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Prison Memoirs of an Anarchist   By: (1870-1936)

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Published September, 1912 Second Edition, 1920


To all those who in and out of prison fight against their bondage

"But this I know, that every Law That men have made for Man, Since first Man took his brother's life, And the sad world began, But straws the wheat and saves the chaff With a most evil fan."


[Illustration: Alexander Berkman Photo by Marcia Stein]


I wish that everybody in the world would read this book. And my reasons are not due to any desire on my part that people should join any group of social philosophers or revolutionists. I desire that the book be widely read because the general and careful reading of it would definitely add to true civilization.

It is a contribution to the writings which promote civilization; for the following reasons:

It is a human document. It is a difficult thing to be sincere. More than that, it is a valuable thing. To be so, means unusual qualities of the heart and of the head; unusual qualities of character. The books that possess this quality are unusual books. There are not many deliberately autobiographical writings that are markedly sincere; there are not many direct human documents. This is one of these few books.

Not only has this book the interest of the human document, but it is also a striking proof of the power of the human soul. Alexander Berkman spent fourteen years in prison; under perhaps more than commonly harsh and severe conditions. Prison life tends to destroy the body, weaken the mind and pervert the character. Berkman consciously struggled with these adverse, destructive conditions. He took care of his body. He took care of his mind. He did so strenuously. It was a moral effort. He felt insane ideas trying to take possession of him. Insanity is a natural result of prison life. It always tends to come. This man felt it, consciously struggled against it, and overcame it. That the prison affected him is true. It always does. But he saved himself, essentially. Society tried to destroy him, but failed.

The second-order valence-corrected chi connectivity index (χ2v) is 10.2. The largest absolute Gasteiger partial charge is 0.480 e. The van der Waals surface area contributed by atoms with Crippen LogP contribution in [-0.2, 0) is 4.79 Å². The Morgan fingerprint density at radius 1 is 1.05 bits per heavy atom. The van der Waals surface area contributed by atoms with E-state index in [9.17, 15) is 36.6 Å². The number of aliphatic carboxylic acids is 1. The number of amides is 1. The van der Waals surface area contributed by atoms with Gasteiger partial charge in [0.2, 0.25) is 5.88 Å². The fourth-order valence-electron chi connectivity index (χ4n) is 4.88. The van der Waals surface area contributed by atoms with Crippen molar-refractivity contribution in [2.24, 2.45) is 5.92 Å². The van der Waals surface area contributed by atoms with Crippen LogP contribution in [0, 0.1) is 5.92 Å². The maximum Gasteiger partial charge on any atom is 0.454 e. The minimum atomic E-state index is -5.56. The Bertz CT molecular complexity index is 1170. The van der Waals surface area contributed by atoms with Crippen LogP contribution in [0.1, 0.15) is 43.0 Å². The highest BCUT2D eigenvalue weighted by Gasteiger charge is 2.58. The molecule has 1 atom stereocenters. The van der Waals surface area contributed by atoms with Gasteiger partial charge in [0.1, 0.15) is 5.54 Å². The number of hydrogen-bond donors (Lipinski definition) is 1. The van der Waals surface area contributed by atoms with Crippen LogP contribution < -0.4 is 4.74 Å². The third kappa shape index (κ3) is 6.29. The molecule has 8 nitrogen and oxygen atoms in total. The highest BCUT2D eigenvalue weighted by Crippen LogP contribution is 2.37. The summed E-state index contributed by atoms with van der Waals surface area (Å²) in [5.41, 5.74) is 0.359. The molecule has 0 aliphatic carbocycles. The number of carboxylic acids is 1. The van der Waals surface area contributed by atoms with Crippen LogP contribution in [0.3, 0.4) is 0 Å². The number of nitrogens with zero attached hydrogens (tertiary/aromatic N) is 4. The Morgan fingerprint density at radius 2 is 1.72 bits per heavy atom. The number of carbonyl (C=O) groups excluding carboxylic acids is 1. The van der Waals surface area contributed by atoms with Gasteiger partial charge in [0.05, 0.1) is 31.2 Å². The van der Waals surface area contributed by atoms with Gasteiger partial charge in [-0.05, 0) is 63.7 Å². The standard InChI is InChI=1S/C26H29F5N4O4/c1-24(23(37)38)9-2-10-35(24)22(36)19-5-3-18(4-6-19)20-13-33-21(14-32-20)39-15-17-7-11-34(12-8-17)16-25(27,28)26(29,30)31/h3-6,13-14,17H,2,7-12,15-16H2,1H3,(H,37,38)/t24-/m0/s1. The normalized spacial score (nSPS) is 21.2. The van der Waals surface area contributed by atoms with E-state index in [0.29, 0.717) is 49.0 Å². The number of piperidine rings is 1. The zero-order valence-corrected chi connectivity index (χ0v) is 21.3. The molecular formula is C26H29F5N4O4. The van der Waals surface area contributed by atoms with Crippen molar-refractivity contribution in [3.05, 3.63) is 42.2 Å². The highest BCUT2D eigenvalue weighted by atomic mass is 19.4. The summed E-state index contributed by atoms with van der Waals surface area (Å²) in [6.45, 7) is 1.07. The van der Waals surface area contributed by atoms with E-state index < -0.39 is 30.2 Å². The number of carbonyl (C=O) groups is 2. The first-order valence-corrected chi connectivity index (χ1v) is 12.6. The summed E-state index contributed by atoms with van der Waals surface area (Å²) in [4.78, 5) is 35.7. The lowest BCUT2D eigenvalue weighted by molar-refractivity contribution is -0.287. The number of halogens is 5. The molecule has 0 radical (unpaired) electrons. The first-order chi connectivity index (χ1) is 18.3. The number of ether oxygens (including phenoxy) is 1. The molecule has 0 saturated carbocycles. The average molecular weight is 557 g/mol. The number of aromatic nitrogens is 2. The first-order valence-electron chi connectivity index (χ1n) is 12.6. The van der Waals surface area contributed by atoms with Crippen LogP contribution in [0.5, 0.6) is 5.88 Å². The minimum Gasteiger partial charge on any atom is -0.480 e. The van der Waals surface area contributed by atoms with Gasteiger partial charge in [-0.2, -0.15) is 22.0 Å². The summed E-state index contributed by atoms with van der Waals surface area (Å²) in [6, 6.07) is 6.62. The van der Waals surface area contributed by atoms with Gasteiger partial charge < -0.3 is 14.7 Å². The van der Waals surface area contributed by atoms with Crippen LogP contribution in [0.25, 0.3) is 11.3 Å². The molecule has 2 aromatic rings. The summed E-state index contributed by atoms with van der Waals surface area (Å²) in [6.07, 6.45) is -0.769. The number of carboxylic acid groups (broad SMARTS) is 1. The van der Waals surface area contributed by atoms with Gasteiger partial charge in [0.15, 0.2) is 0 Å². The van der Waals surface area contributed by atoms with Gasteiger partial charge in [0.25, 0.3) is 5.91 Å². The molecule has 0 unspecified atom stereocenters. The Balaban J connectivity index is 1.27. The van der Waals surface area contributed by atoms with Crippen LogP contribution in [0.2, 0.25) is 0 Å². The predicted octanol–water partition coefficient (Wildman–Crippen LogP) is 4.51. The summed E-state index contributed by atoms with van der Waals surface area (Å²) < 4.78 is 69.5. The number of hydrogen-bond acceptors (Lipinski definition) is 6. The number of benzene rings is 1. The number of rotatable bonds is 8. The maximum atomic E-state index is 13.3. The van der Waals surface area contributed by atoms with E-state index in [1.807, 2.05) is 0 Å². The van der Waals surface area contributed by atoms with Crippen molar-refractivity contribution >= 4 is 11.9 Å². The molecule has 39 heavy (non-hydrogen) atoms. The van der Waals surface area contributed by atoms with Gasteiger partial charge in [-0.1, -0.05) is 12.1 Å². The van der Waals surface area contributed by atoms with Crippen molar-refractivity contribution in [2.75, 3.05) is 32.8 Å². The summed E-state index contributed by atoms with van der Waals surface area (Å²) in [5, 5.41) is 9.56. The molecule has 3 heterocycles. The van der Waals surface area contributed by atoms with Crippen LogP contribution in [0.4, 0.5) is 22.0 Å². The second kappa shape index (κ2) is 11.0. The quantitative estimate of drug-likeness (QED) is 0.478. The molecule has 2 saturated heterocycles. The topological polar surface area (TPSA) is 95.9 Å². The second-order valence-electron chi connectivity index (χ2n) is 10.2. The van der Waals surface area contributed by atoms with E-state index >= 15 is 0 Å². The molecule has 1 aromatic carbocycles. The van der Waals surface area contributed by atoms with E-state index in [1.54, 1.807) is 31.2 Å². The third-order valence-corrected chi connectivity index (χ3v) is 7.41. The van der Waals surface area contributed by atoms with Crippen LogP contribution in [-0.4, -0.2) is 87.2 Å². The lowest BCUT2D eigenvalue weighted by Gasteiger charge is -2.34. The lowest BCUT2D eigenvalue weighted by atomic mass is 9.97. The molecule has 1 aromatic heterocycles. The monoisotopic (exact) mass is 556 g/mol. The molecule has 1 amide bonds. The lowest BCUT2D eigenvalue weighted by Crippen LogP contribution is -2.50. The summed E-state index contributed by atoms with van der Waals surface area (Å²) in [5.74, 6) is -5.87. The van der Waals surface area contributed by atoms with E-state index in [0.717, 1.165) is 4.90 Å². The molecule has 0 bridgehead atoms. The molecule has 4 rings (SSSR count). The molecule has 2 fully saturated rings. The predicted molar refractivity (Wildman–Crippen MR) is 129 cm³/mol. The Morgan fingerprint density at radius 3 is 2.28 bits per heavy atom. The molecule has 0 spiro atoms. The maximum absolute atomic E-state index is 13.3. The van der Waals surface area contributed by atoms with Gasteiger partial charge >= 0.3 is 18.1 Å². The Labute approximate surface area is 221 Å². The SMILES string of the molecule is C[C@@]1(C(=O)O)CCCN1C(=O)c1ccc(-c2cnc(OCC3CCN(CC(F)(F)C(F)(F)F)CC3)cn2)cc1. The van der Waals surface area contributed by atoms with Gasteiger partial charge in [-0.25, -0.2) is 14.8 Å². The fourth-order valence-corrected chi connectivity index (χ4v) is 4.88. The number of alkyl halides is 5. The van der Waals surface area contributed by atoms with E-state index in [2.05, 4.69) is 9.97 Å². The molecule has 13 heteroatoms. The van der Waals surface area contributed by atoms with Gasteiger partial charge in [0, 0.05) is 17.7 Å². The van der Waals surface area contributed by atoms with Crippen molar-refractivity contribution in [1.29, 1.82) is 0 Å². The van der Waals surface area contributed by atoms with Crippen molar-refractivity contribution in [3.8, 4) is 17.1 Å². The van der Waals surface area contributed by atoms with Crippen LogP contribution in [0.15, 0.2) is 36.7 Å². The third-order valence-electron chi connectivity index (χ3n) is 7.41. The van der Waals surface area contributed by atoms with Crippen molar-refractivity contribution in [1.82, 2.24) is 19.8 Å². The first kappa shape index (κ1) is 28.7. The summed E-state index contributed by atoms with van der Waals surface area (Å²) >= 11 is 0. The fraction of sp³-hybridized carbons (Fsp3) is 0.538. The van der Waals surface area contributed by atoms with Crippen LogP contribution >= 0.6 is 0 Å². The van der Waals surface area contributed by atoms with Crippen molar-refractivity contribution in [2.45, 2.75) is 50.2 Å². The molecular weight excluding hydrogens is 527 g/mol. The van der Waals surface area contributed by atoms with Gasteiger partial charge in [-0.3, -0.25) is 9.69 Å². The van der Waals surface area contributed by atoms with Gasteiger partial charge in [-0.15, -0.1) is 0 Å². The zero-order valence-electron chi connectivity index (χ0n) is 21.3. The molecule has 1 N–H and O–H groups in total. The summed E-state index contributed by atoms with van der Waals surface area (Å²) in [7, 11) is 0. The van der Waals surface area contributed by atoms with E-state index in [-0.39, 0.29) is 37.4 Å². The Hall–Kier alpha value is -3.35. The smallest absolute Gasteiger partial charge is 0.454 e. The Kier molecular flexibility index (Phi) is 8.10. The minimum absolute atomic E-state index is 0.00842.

If people will read this book carefully it will tend to do away with prisons. The public, once vividly conscious of what prison life is and must be, would not be willing to maintain prisons. This is the only book that I know which goes deeply into the corrupting, demoralizing psychology of prison life. It shows, in picture after picture, sketch after sketch, not only the obvious brutality, stupidity, ugliness permeating the institution, but, very touching, it shows the good qualities and instincts of the human heart perverted, demoralized, helplessly struggling for life; beautiful tendencies basely expressing themselves. And the personality of Berkman goes through it all; idealistic, courageous, uncompromising, sincere, truthful; not untouched, as I have said, by his surroundings, but remaining his essential self.

What lessons there are in this book! Like all truthful documents it makes us love and hate our fellow men, doubt ourselves, doubt our society, tends to make us take a strenuous, serious attitude towards life, and not be too quick to judge, without going into a situation painfully, carefully. It tends to complicate the present simplicity of our moral attitudes. It tends to make us more mature... Continue reading book >>

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